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Coronavirus Update

Dickinson will invite students back for the spring. Campus buildings are closed and face coverings are required on campus.

Additional Information.

Faculty Profile

Heather Bedi

Assistant Professor of Environmental Studies (2014)

Contact Information

Kaufman Hall Room 110


Dr. Heather Bedi is an assistant professor of Environmental Studies at Dickinson College. Dr. Bedi’s research examines how civil society and socio-environmental movements experience and adapt to natural resource and landscape modifications related to energy processes, climate change, industrialization, and agricultural transitions. Her research has been funded by the Fulbright Program, the Cambridge Political Economy Society Trust, the UK-India Education Research Initiative, the Foundation for Pennsylvania Watersheds, and a Mellon Foundation grant at Dickinson College. Her broader research and teaching interests include environmental and social justice, political ecology, development, planning, and just energy transitions. Her current work examines the everyday of energy poverty, solar energy access, and climate change vulnerabilities in South Asia. Dr. Bedi also examines energy injustice through the lens of shale gas extraction (fracking) in the United States. Dr. Bedi’s published work appears in Contemporary South Asia; Development and Change; Economic and Political Weekly; Energy Research and Social Science; Environment and Planning, A; Geoforum; Journal of Contemporary Asia; and Oxford Development Studies. She serves on the Pennsylvania Department of Environmental Protection's Environmental Justice Advisory Board and the Cumberland County Food Systems Alliance's board.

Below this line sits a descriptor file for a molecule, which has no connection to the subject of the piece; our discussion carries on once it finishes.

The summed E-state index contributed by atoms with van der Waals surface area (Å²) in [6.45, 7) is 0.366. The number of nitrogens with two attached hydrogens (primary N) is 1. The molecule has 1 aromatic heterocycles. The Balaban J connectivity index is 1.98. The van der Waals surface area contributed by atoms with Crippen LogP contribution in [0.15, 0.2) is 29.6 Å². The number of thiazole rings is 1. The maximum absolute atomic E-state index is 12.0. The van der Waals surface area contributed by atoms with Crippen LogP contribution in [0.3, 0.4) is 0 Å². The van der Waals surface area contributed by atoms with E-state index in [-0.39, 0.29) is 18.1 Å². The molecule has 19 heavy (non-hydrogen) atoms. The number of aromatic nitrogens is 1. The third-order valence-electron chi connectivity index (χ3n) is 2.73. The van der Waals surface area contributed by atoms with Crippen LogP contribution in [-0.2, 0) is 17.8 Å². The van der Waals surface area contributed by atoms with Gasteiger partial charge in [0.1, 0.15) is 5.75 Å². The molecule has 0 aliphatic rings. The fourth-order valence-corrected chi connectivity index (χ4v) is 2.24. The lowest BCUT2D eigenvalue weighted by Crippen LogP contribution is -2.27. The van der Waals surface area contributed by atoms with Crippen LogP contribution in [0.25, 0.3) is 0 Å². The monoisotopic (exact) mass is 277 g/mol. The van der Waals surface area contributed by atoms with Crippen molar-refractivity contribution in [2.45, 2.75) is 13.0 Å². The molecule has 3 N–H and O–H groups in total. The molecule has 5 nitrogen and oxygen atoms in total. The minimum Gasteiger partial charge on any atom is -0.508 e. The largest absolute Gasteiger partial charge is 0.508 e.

• B.A., Occidental College, 2000
  • M.S., University of Michigan, 2002
  • Ph.D., University of Cambridge, 2012

2019-2020 Academic Year

Spring 2020

SOCI 230 Environmental and Soc Justice
Cross-listed with ENST 280-01.This course reviews social inequalities in relation to environmental issues. We examine the social construction of equity and justice, and apply this learning to understand how societies frame environmental risk. Drawing from domestic and international case studies, we explore how marginalized people and communities disproportionately experience environmental externalities. The social and environmental consequences of uneven development across place exemplify justice and capitalism contradictions. Examples of community agency to re-appropriate or reframe their environment will allow us to understand collective action to counter social and environmental injustices.

ENST 280 Environmental and Soc Justice
Cross-listed with SOCI 230-04.

ENST 406 Env Innov & Activism Capstone
Innovative approaches are needed to address urgent environmental and social concerns, including the climate crisis. As a capstone in Environmental Studies and Science, this course will examine environmental challenges, innovations, and activism from natural science, social science, and humanities perspectives. Following a review of key course concepts, the group will explore how diverse actors, groups, and governments approach environmental action and activism. Students will each select an environmental challenge and examine related innovations and activism for their capstone project. These student topics will frame the focal areas for course case studies and will allow the class to examine how a range of stakeholders attempt to contest and address pressing environmental issues.